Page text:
Similar to the previously reviewed work of Four Tet, Pantha Du Prince is a techno producer who isn’t looking to fill dancefloors. With this, his third album, Hendrick Weber creates minimal and highly atmospheric sound more synoptic to the serenity of a snowy scene than the urban environments often associated with this music genre.
Three years in the making and assembled delicately including the use of field recordings from Swiss countryside, Black Noise is an intricate work of passion, with a high success yield. Rather than pursue an ongoing melody throughout a track, these songs evolve to great effect. Each song feels like it’s a blind journey, oblivious to what turn will be made next or furthermore, where it shall end.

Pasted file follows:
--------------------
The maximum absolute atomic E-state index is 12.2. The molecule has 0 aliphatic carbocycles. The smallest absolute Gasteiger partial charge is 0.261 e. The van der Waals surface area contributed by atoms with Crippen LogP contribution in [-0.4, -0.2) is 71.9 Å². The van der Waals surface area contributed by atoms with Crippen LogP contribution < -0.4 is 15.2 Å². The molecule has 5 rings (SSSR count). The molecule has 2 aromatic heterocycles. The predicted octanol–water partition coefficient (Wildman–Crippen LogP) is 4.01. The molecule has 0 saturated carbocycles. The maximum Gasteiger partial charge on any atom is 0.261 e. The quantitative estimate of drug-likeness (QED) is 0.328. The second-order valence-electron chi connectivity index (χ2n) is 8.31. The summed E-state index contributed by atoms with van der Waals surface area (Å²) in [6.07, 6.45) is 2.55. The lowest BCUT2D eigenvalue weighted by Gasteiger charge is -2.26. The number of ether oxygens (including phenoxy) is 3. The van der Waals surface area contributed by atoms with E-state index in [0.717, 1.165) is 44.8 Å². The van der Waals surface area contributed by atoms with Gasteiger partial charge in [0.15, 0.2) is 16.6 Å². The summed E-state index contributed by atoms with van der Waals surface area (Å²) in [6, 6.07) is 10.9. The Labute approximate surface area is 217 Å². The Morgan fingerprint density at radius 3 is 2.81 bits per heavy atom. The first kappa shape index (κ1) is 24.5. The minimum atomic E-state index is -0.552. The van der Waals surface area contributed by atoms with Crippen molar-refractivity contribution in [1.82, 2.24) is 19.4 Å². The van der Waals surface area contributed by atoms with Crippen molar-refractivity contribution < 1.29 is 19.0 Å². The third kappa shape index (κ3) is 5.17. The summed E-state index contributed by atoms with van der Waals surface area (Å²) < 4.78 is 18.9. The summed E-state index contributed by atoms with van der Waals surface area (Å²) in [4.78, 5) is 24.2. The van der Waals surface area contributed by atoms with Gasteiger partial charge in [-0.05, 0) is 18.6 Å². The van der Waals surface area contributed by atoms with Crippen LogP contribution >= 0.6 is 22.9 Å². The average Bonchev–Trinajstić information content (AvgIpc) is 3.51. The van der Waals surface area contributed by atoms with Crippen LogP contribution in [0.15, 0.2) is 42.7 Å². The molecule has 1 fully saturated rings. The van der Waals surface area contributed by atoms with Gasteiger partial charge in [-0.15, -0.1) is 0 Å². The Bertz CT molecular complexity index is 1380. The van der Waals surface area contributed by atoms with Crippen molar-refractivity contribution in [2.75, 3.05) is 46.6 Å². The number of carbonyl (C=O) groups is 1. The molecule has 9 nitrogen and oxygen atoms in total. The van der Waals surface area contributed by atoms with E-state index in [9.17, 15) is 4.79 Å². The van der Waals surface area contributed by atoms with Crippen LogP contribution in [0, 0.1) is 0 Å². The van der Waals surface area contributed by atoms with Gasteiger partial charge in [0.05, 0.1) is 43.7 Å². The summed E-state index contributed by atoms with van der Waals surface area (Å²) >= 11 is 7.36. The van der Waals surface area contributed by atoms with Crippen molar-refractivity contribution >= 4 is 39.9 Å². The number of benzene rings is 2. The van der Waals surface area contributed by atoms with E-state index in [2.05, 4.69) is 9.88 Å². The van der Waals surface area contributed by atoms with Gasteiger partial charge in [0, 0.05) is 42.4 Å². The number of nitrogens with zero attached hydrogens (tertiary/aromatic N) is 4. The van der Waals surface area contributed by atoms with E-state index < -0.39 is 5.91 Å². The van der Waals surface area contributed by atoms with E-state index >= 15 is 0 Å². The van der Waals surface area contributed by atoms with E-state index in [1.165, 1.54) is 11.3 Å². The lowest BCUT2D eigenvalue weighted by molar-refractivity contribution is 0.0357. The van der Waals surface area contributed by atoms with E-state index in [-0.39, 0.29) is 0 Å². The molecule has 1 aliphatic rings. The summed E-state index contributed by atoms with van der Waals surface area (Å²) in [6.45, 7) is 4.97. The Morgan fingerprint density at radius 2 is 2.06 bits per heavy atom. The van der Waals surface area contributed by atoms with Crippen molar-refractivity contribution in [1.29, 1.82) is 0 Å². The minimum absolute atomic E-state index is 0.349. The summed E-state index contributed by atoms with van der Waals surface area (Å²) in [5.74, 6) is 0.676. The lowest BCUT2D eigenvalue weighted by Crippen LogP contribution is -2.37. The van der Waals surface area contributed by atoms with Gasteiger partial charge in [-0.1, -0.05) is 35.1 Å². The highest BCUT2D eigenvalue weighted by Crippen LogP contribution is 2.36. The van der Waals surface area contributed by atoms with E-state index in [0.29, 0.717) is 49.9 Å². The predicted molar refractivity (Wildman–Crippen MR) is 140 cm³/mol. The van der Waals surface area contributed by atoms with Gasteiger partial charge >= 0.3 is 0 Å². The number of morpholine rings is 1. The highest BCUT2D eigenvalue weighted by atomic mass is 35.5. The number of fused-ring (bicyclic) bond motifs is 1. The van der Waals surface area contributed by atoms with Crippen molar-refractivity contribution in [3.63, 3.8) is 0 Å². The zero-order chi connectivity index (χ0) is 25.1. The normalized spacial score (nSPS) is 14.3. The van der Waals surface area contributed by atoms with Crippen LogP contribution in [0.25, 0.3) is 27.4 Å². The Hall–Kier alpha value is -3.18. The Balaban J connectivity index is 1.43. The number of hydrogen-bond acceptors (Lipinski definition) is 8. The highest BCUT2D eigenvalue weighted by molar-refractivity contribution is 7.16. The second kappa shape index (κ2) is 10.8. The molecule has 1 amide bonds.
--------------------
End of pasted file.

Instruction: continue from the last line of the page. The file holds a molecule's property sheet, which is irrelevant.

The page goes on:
Opener ‘Lay In A Shimmer’ eases us into this unawareness, culminating in deep synths under chiming bells. A feature of this album is to steer from the ‘electronic’ sound, and instead create a natural atmosphere, no doubt inspired by the time he spent in the Alps while creating the album. The tracks feel cold and edgy, to his credit he has painted the scenery that has inspired him very well. Many were excited by the prospect of his collaboration with Animal Collective’s Noah Lennox (aka Panda Bear) on ‘Stick To My Side’. Being the only track with vocals here, however, proves to distract from the nature of the album. Lennox’s traditionally warm and summery vocals contrast the minimal sounds well, however, and leave me wondering whether more vocals on the record would go amiss, or whether this track should’ve been left from the album.
Either way, the album is a huge success for Weber, who’s unique sound has gained lots of attention. In the same way The xx and Burial have in their respective fields, he has successfully taken a genre to its fundaments and delicately built each track to create a wonderful collection.